From the Publisher: Once again, the Earth is under attack. Alien "buggers" are poised for a final assault. The survival of the human species depends on a military genius who can defeat the buggers. But who? Ender Wiggin. Brilliant. Ruthless. Cunning. A tactical and strategic master. And a child. Recruited for military training by the world government, Ender's childhood ends the moment he enters his new home: Battleschool. Among the elite recruits Ender proves himself to be a genius among geniuses. In simulated war games he excels. But is the pressure and loneliness taking its toll on Ender? Simulations are one thing. How will Ender perform in real combat conditions? After all, Battleschool is just a game. Right?
10. The Hate U Give by Angie Thomas
Recommended by Upper School English Teacher Chelsey Carr
For ages 13+
From the Publisher: Sixteen-year-old Starr Carter moves between two worlds: the poor neighborhood where she lives and the fancy suburban prep school she attends. The uneasy balance between these worlds is shattered when Starr witnesses the fatal shooting of her childhood best friend Khalil at the hands of a police officer. Khalil was unarmed.
Soon afterward, his death is a national headline. Some are calling him a thug, maybe even a drug dealer and a gangbanger. Protesters are taking to the streets in Khalil’s name. Some cops and the local drug lord try to intimidate Starr and her family. What everyone wants to know is: what really went down that night? And the only person alive who can answer that is Starr.
But what Starr does—or does not—say could upend her community. It could also endanger her life.
11. Half Magic by Edward Eager
Recommended by Upper School English Teacher Sarah Chan
For Ages 7-10
From the Publisher: It all begins with a strange coin on a sun-warmed sidewalk.
Jane finds the coin, and because she and her siblings are having the worst, most dreadfully boring summer ever, she idly wishes something exciting would happen.
And something does: Her wish is granted.
Or not quite. Only half of her wish comes true.
It turns out the coin grants wishes—but only by half, so that you must wish for twice as much as you want.
Wishing for two times some things is a cinch, but other doubled wishes only cause twice as much trouble. What is half of twice a talking cat? Or to be half-again twice not-here? And how do you double your most heartfelt wish, the one you care about so much it has to be perfect?
12. Rosie Revere and the Raucous Riveters by Andrea Beaty
Recommended by Upper School Science Teacher Genny Elias-Warren
For ages 6-9
From the Publisher: Rosie Revere is no stranger to flops and fails, kerfuffles and catastrophes. After all, engineering is all about perseverance! But this time, Rosie has a really important project to tackle—one that feels much bigger than herself.
Rosie’s beloved Aunt Rose and her friends, the Raucous Riveters—a group of fun-loving gals who built airplanes during World War II—need help inventing something new. And Rosie is just the engineer for the job!
After one flop . . . then another . . . and another . . . Rosie starts to lose hope. But thanks to some help from her fellow Questioneers Iggy Peck and Ada Twist, Rosie gets the job done. And, along with the Riveters, she rediscovers the meaning of home.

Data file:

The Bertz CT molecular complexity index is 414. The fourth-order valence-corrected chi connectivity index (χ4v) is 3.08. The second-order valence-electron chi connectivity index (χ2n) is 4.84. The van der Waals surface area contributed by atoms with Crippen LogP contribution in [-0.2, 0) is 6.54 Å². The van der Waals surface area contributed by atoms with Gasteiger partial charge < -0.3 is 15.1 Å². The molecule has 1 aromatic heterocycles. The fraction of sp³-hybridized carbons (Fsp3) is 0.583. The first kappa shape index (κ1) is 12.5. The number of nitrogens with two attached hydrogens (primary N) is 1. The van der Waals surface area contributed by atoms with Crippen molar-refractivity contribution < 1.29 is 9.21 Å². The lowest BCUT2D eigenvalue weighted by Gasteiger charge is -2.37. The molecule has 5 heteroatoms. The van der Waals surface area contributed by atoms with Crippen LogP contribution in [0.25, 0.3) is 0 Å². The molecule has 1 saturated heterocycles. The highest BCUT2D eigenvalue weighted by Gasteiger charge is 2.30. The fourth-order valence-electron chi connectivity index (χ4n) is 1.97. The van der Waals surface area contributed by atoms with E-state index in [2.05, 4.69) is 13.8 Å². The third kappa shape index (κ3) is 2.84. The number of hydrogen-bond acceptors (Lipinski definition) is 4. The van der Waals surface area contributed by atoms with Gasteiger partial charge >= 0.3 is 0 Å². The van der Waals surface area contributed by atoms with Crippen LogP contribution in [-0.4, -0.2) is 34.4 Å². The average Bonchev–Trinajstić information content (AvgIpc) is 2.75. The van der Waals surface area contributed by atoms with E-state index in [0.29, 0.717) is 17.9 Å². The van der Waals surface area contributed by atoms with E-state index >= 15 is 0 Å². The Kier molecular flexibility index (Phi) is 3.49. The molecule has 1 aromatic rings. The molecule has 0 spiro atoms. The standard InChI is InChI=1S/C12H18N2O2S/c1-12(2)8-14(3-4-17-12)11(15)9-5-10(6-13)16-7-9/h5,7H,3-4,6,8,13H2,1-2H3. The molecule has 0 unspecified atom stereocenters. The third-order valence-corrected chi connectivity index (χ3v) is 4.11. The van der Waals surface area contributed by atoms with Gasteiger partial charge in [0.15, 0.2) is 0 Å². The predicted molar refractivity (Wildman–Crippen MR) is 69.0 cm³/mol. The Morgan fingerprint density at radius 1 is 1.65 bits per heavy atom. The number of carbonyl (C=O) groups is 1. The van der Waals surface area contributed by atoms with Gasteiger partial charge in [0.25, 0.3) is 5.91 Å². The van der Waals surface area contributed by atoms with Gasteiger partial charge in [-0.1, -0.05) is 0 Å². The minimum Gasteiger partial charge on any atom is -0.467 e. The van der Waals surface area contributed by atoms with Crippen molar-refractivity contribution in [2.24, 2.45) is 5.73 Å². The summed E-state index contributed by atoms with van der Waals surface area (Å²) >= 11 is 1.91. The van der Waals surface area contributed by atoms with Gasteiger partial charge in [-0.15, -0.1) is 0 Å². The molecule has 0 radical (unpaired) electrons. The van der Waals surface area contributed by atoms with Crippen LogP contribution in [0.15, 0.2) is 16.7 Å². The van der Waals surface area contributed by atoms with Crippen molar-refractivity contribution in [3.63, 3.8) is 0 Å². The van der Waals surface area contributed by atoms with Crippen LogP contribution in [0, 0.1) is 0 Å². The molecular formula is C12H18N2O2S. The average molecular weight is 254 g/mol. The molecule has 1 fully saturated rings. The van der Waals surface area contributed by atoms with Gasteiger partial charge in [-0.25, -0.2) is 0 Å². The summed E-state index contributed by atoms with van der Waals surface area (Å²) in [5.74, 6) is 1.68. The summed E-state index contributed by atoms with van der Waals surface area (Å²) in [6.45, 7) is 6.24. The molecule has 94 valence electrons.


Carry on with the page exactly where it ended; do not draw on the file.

13. There Was An Old Lady Who Swallowed a Fly by Simms Taback
Recommended by Lower School Music Teacher Lisa Wichman
For ages 3-7
From the Publisher: Everyone knows the song about the old lady who swallowed a fly, a spider, a bird, and even worse, but who's ever seen what's going on inside the old lady's stomach? With this inventive die-cut artwork, Simms Tabak gives us a rollicking, eye-popping version of the well-loved poem.
14. Something for Joey by Richard E. Peck
Recommended by Director of Athletics Dave Carlo
For ages 12+
From the Publisher: Together, they won college football's highest award. This is a true, memorable, compassionate story of courage and love between two brothers. In 1973, while John Cappelletti was winning the Heisman Trophy as the outstanding college football player in America, his younger brother Joey was suffering from leukemia. But John, now a running back for the Los Angeles Rams, had a very special medicine for Joey. It was called touchdowns. And John scored them in bunches because they were "Something for Joey." The story of the Cappelletti family is a story of courage you will never forget.
15. My Side of the Mountain by Jean Craighead George
Recommended by Woodworking Teacher Mark Mortensen
For ages 9-12
From the Publisher: Sam Gribley is terribly unhappy living in New York City with his family, so he runs away to the Catskill Mountains to live in the woods—all by himself. With only a penknife, a ball of cord, forty dollars, and some flint and steel, he intends to survive on his own. Sam learns about courage, danger, and independence during his year in the wilderness, a year that changes his life forever.
16. Carmela Full of Wishes by Matt de la Peña
Recommended by Librarian Mary Kate MacVicar
For ages 4-8
From the Publisher:
When Carmela wakes up on her birthday, her wish has already come true—she's finally old enough to join her big brother as he does the family errands. Together, they travel through their neighborhood, past the crowded bus stop, the fenced-off repair shop, and the panadería, until they arrive at the Laundromat, where Carmela finds a lone dandelion growing in the pavement. But before she can blow its white fluff away, her brother tells her she has to make a wish. If only she can think of just the right wish to make.
17. Little Women by Louisa May Alcott
Recommended by Lower School Head Nina Sharma
For ages 7-13
From the Publisher: Little Women is a novel by American author Louisa May Alcott (1832-1888), which was originally published in two volumes in 1868 and 1869. Alcott wrote the books over several months at the request of her publisher.Following the lives of the four March sisters-Meg, Jo, Beth and Amy-the novel details their passage from childhood to womanhood and is loosely based on the author and her three sisters.